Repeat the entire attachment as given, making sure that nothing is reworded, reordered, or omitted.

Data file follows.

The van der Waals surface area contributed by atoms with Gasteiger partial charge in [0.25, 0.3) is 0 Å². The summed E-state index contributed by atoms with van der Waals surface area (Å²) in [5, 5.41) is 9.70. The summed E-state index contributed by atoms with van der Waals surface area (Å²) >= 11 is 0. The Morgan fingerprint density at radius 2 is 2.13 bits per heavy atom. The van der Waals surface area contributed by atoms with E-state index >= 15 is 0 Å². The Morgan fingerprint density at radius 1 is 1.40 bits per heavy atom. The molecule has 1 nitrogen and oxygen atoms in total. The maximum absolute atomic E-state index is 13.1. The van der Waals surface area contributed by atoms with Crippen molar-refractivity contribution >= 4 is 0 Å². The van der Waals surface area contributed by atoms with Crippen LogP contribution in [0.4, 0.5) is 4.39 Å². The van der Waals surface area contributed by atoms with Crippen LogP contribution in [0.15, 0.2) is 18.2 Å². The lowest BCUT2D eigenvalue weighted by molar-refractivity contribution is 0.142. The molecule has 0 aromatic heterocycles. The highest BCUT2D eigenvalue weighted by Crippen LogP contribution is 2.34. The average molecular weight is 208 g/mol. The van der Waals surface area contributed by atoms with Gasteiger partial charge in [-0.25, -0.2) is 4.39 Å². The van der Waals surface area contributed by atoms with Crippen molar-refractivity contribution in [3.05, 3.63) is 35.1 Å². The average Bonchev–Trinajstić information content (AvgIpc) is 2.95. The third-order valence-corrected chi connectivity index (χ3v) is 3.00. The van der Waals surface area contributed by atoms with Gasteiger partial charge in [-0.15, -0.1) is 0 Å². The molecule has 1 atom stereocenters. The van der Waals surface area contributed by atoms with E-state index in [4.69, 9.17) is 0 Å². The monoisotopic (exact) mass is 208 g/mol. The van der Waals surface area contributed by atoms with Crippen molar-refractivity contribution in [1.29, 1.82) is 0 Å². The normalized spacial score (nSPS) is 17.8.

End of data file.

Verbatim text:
The van der Waals surface area contributed by atoms with Gasteiger partial charge in [0.25, 0.3) is 0 Å². The summed E-state index contributed by atoms with van der Waals surface area (Å²) in [5, 5.41) is 9.70. The summed E-state index contributed by atoms with van der Waals surface area (Å²) >= 11 is 0. The Morgan fingerprint density at radius 2 is 2.13 bits per heavy atom. The van der Waals surface area contributed by atoms with E-state index >= 15 is 0 Å². The Morgan fingerprint density at radius 1 is 1.40 bits per heavy atom. The molecule has 1 nitrogen and oxygen atoms in total. The maximum absolute atomic E-state index is 13.1. The van der Waals surface area contributed by atoms with Crippen molar-refractivity contribution >= 4 is 0 Å². The van der Waals surface area contributed by atoms with Crippen LogP contribution in [0.4, 0.5) is 4.39 Å². The van der Waals surface area contributed by atoms with Crippen LogP contribution in [0.15, 0.2) is 18.2 Å². The lowest BCUT2D eigenvalue weighted by molar-refractivity contribution is 0.142. The molecule has 0 aromatic heterocycles. The highest BCUT2D eigenvalue weighted by Crippen LogP contribution is 2.34. The average molecular weight is 208 g/mol. The van der Waals surface area contributed by atoms with Gasteiger partial charge in [-0.25, -0.2) is 4.39 Å². The van der Waals surface area contributed by atoms with Crippen molar-refractivity contribution in [3.05, 3.63) is 35.1 Å². The average Bonchev–Trinajstić information content (AvgIpc) is 2.95. The third-order valence-corrected chi connectivity index (χ3v) is 3.00. The van der Waals surface area contributed by atoms with Gasteiger partial charge in [-0.15, -0.1) is 0 Å². The molecule has 1 atom stereocenters. The van der Waals surface area contributed by atoms with E-state index in [4.69, 9.17) is 0 Å². The monoisotopic (exact) mass is 208 g/mol. The van der Waals surface area contributed by atoms with Crippen molar-refractivity contribution in [1.29, 1.82) is 0 Å². The normalized spacial score (nSPS) is 17.8.